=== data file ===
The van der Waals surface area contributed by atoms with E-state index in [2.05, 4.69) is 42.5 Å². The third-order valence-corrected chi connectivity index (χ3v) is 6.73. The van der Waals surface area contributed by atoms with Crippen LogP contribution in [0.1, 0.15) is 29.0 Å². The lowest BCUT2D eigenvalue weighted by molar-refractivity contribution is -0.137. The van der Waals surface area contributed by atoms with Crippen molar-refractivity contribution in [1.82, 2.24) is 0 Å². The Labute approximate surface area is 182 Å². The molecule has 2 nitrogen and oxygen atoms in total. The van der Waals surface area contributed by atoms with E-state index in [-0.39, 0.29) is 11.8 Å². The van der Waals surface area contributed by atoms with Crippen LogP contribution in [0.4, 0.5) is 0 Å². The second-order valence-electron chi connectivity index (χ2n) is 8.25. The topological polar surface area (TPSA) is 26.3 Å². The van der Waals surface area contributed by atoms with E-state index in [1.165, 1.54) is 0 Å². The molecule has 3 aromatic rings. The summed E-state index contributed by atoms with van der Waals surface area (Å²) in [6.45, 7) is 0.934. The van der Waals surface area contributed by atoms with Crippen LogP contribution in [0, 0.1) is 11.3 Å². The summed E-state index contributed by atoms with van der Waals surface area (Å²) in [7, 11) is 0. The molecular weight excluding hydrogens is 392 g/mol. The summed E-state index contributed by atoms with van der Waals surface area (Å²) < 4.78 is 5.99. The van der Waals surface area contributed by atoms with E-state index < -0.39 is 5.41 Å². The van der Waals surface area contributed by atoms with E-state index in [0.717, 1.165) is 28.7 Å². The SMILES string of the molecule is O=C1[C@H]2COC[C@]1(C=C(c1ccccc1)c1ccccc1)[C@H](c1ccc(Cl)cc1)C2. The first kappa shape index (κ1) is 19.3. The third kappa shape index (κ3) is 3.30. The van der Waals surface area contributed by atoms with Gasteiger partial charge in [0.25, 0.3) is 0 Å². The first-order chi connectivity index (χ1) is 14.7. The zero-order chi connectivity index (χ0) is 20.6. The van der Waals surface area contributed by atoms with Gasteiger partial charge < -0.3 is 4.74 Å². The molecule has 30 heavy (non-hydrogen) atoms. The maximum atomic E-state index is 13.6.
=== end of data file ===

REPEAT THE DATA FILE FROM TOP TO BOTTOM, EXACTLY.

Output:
The van der Waals surface area contributed by atoms with E-state index in [2.05, 4.69) is 42.5 Å². The third-order valence-corrected chi connectivity index (χ3v) is 6.73. The van der Waals surface area contributed by atoms with Crippen LogP contribution in [0.1, 0.15) is 29.0 Å². The lowest BCUT2D eigenvalue weighted by molar-refractivity contribution is -0.137. The van der Waals surface area contributed by atoms with Crippen molar-refractivity contribution in [1.82, 2.24) is 0 Å². The Labute approximate surface area is 182 Å². The molecule has 2 nitrogen and oxygen atoms in total. The van der Waals surface area contributed by atoms with E-state index in [-0.39, 0.29) is 11.8 Å². The van der Waals surface area contributed by atoms with Crippen LogP contribution in [0.4, 0.5) is 0 Å². The second-order valence-electron chi connectivity index (χ2n) is 8.25. The topological polar surface area (TPSA) is 26.3 Å². The van der Waals surface area contributed by atoms with E-state index in [1.165, 1.54) is 0 Å². The molecule has 3 aromatic rings. The summed E-state index contributed by atoms with van der Waals surface area (Å²) in [6.45, 7) is 0.934. The van der Waals surface area contributed by atoms with Crippen LogP contribution in [0, 0.1) is 11.3 Å². The summed E-state index contributed by atoms with van der Waals surface area (Å²) in [7, 11) is 0. The molecular weight excluding hydrogens is 392 g/mol. The summed E-state index contributed by atoms with van der Waals surface area (Å²) < 4.78 is 5.99. The van der Waals surface area contributed by atoms with E-state index < -0.39 is 5.41 Å². The van der Waals surface area contributed by atoms with E-state index in [0.717, 1.165) is 28.7 Å². The SMILES string of the molecule is O=C1[C@H]2COC[C@]1(C=C(c1ccccc1)c1ccccc1)[C@H](c1ccc(Cl)cc1)C2. The first kappa shape index (κ1) is 19.3. The third kappa shape index (κ3) is 3.30. The van der Waals surface area contributed by atoms with Gasteiger partial charge in [0.25, 0.3) is 0 Å². The first-order chi connectivity index (χ1) is 14.7. The zero-order chi connectivity index (χ0) is 20.6. The van der Waals surface area contributed by atoms with Gasteiger partial charge < -0.3 is 4.74 Å². The molecule has 30 heavy (non-hydrogen) atoms. The maximum atomic E-state index is 13.6.